The Mexican poet Amado Nervo once wrote, “La vida es como un arca inmensa llena de posibilidades”; this succinct phrase roughly translates to “Life is like an immense ark just full of possibilities.” While many of us would simply write off Nervo’s words as just excessive hyperbole, this phrase so elegantly defines that which drives the academic and cultural pursuits of Biomedical Engineering student and President’s Scholarship awardee Elizabeth Carpenter.
Currently in her third year, Elizabeth – or “Beth” – is the co-head teaching assistant for BMED 1000. This introductory course is focused on introducing students to the opportunities available in the biomedical engineering field and what it means and what it takes to be a biomedical engineer. As an adjunct member of the Student Advisory Board for Biomedical Engineers (BMED SAB), Beth seeks to help gradually reform this course so that incoming freshmen can receive mentoring from fellow students, be introduced to working in groups, and talk to practicing engineers in the field. Beth hopes to help equip students with the curiosity to discover what BME is about and the right questions with which to pursue that curiosity.
With regards to her own motivations for being a biomedical engineer, Beth credited her love for problem solving and the ever-deepening nature of the field to be her driving motivation. She also replied with a segment taken from Dr. Ravi Bellamkonda’s, Wallace H. Coulter Chair and Professor, recent guest lecture for BMED 1000: “You think of mechanical engineering, electrical engineering; you’re building systems which you know how they work. Building a bridge, for example, I know every single part that goes into it. Not the case with BME. You’re working at a cellular level, working with stuff you don’t know – you’re working with a system that you didn’t create.” Beth currently holds two undergraduate research positions. One of those positions is under Dr. Philip Santangelo and involves RNA research for which she was recently awarded the President’s Undergraduate Research Award (PURA) and another is under Dr. Alisha Waller involving research on engineering education.
Outside of her involvement in the biomedical engineering scene, Beth loves the nuances of the Spanish language – so much so in fact that she is currently pursuing a secondary major in Applied Language and Intercultural Studies (ALIS) with a focus in Spanish in addition to her engineering degree. She participated in the Language for Business and Technology program (LBAT) for Spanish through which she spent six weeks in Peru and four weeks in Spain undergoing an intensive Spanish curriculum and an immersive cultural experience. From watching the Spanish soccer team parade the World Cup trophy through the streets of Madrid, to making the climb up to the rim of Lake Titicaca to watch the Peruvian sunrise, to interrupting the filming of “A Good Day to Die Hard” while on a weekend getaway to Budapest, Beth calls traveling abroad one of the highlights of her college career. She sees a foreign experience as something everybody should try, saying that “You become exposed to so many different things and thoughts and beliefs. Honestly, it just makes you more knowledgeable, more understanding, – it makes you a better person.” When asked what other culture she’d like to explore someday, Beth said that she’d like to travel to Dharmsala, India where the Dalai Lama resides. There, she would like to learn to speak Nepalese and immerse herself in the philosophies of the Buddhist and Hindu cultures.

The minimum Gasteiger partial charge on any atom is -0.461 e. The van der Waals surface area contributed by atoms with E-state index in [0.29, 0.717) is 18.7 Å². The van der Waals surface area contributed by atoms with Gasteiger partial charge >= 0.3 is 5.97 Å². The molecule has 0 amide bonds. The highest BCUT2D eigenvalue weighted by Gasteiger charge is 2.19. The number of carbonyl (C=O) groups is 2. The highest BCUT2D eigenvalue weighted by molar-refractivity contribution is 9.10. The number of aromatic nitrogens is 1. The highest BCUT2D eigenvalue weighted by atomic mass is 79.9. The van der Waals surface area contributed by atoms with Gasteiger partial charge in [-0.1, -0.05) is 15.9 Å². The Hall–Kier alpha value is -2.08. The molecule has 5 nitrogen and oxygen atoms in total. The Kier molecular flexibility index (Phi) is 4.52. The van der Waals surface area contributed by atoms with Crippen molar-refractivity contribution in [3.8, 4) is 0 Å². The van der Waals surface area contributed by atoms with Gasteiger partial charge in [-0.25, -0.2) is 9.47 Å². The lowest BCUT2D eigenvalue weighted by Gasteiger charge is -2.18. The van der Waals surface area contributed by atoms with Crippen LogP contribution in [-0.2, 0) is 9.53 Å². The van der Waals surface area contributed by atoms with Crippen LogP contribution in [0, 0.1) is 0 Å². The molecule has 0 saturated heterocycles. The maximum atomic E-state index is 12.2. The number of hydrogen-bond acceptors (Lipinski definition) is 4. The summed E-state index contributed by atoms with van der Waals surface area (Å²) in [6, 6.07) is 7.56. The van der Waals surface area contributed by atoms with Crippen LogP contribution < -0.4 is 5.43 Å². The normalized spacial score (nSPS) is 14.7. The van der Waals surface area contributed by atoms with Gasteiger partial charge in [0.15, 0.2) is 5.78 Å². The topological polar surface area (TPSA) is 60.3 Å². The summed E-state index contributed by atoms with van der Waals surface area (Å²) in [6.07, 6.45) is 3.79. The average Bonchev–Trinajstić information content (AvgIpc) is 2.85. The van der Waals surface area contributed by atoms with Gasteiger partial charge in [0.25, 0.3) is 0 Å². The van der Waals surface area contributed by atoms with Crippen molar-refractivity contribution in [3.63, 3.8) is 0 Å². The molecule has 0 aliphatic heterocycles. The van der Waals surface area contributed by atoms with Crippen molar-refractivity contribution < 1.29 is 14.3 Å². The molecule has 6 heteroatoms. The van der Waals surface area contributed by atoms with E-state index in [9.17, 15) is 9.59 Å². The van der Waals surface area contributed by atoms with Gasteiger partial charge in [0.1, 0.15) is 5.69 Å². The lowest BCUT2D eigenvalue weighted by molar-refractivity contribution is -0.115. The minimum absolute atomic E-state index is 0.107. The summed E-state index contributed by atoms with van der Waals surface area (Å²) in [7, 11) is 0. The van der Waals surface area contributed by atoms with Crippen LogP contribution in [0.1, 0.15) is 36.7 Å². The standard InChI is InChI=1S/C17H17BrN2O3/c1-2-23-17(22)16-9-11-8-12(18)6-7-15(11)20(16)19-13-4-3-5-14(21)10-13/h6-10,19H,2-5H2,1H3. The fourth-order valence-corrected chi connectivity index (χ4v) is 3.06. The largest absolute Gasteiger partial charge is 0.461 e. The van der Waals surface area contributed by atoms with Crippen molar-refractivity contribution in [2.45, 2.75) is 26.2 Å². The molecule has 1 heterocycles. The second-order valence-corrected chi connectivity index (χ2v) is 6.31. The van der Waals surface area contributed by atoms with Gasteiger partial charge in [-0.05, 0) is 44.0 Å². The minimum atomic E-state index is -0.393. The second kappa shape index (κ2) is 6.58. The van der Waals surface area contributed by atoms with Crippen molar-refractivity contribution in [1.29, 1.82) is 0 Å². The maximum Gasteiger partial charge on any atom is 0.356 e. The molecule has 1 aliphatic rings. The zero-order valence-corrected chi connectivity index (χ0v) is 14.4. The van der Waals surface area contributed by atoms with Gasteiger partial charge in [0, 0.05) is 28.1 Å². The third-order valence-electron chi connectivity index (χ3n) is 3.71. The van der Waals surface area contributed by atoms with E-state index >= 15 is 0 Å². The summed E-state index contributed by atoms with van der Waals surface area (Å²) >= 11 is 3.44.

In spite all of her academic pursuits and cultural sojourns, Beth remains in continuous gratitude to all those who have helped her along her journey and maintains an admirable humility. Yet, it is this mindset which Beth has adopted that has allowed her to be open to all of the possibilities of which her journey has to offer. if the poet Nervo were to have met her, he would have offered one word – “exactamente” – “exactly.”